Midshipman found hanged in shower

January 23, 1993|By John Rivera and JoAnna Daemmrich | John Rivera and JoAnna Daemmrich,Staff Writers

A varsity football player at the U.S. Naval Academy was found hanged Thursday in a shower stall, the academy confirmed yesterday. His death was ruled a suicide.

Midshipman 3rd Class Gil Wendel Greene, 20, a sophomore economics major, was found about 11 a.m. Thursday by an academy staff member in a private bathroom on the second floor of Rickett's Hall, said Cmdr. Mike John, a spokesman for the academy. No note was found.

The building houses the Visitors Center, coaching offices, the ticket office and a weight room.

The state medical examiner conducted an autopsy yesterday and ruled Mr. Greene's death a suicide.

Commander John refused to answer most questions about Mr. Greene's death, providing only sketchy details of the incident.

He said Mr. Greene had been having academic problems, but he declined to disclose the midshipman's grade-point average. The commander also said he did not know if Mr. Greene had been despondent or if he had been receiving counseling.

Mr. Greene had decided recently to leave the academy and attend a college nearer his parents' home in Santa Ana, Calif., said Tom Bates, Navy's sports information director.

"Last week he had asked for his release from the academy to attend a school on the West Coast, and we were in the process of granting that request," said Mr. Bates.

Mr. Greene's mother, Josie Greene, said yesterday in a telephone interview that she and her husband were aware their son had asked to leave the academy and they had been expecting him to return home any day.

She said he had told her that he was unhappy about his limited playing time on the Navy football team, and that "he just wanted to go where there was a football program where he could play more."

Mrs. Greene said that after being home for Christmas, her son had returned to the academy Jan. 4 and they had expected him back in California by the next weekend.

"We were really wondering why it was taking so long, from the first of month," she said. "I thought it was sort of a long, drawn-out procedure. I talked with him on Saturday. He was fine. We had a good talk. He said he was waiting -- I guess he had a meeting with someone -- and he thought maybe he'd be home by Tuesday."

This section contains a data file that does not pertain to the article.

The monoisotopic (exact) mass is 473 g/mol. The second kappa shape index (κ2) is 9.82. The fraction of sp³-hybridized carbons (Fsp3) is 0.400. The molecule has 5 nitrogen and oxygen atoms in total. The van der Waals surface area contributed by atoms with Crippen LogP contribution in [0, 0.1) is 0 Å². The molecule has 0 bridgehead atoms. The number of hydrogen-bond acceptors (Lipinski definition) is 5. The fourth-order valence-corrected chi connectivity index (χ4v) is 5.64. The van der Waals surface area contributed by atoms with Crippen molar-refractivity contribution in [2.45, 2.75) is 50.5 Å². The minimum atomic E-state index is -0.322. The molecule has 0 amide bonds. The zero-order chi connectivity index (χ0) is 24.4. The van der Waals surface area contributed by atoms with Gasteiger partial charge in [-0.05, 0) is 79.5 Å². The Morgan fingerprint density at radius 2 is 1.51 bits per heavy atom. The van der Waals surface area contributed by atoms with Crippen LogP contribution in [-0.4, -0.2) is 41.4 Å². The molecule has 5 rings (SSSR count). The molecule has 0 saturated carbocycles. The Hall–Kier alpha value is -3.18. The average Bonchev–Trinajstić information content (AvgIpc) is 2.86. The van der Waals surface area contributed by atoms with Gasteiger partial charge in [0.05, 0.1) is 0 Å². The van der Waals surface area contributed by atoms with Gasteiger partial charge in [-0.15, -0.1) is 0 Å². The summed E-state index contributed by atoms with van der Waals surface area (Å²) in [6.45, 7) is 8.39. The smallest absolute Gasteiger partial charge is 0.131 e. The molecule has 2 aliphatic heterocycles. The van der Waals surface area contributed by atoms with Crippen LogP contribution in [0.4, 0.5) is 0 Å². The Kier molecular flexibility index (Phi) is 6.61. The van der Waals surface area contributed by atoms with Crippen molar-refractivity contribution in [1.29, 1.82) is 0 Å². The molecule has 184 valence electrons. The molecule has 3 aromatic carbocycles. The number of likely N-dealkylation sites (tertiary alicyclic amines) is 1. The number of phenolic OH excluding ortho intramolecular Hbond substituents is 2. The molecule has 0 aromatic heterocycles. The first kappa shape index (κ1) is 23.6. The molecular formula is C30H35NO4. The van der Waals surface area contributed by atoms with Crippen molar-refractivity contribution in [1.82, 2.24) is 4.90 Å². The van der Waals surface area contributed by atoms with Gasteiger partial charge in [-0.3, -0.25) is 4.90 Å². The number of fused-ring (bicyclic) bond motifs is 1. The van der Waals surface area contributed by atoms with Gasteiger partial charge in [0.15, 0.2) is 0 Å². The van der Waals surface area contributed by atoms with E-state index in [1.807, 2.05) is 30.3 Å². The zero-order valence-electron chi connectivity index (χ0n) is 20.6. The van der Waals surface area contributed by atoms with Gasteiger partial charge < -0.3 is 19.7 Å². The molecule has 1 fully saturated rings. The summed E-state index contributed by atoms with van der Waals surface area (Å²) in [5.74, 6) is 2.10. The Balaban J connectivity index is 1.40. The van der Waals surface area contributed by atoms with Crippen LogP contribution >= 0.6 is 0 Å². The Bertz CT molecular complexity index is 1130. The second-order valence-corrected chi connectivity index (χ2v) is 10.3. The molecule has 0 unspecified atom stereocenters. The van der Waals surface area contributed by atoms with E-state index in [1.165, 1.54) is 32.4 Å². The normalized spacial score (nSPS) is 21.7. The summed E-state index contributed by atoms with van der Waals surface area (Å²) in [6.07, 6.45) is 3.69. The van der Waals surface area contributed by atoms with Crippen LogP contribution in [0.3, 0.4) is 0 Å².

Mrs. Greene said her son did not seem to be depressed, at Christmastime or in recent weeks, and he had no history of mental illness. "He's a really outgoing kid with a lot of fight and a lot of hope," she said. "It eludes me. I just don't understand."

Members of the football team were told of Mr. Greene's death Thursday night and the rest of the 4,300 midshipmen were informed of the suicide over electronic mail yesterday morning, Commander John said.

A moment of silence in Mr. Greene's memory will be observed before the men's basketball game against Bucknell University at 3 p.m. today in Alumni Hall.

Counselors and the academy's seven chaplains met with students individually and in small groups yesterday. "Whenever we have a problem such as this, we consider it extremely important to set up a counseling program so they can air their grief," Commander John said.

Mr. Greene, a star tailback at Orange Lutheran High School in Orange, Calif., where he was an all-league player two straight years, played sparingly as a defensive back for Navy. He appeared in only two games this season, for five downs against Rutgers University and for seven downs against Vanderbilt University.

His brother, Gaylord, is a senior wide receiver for the U.S. Military Academy. Although Gil Greene did not play in the Army-Navy game in early December, it was the first time since 1926 that two brothers played for the opposing teams.

The game presented a "joyous dilemma" for their parents, James and Josie Greene, who said they sat on one side for the first half and then switched for the second half.

Baltimore Sun Articles
Please note the green-lined linked article text has been applied commercially without any involvement from our newsroom editors, reporters or any other editorial staff.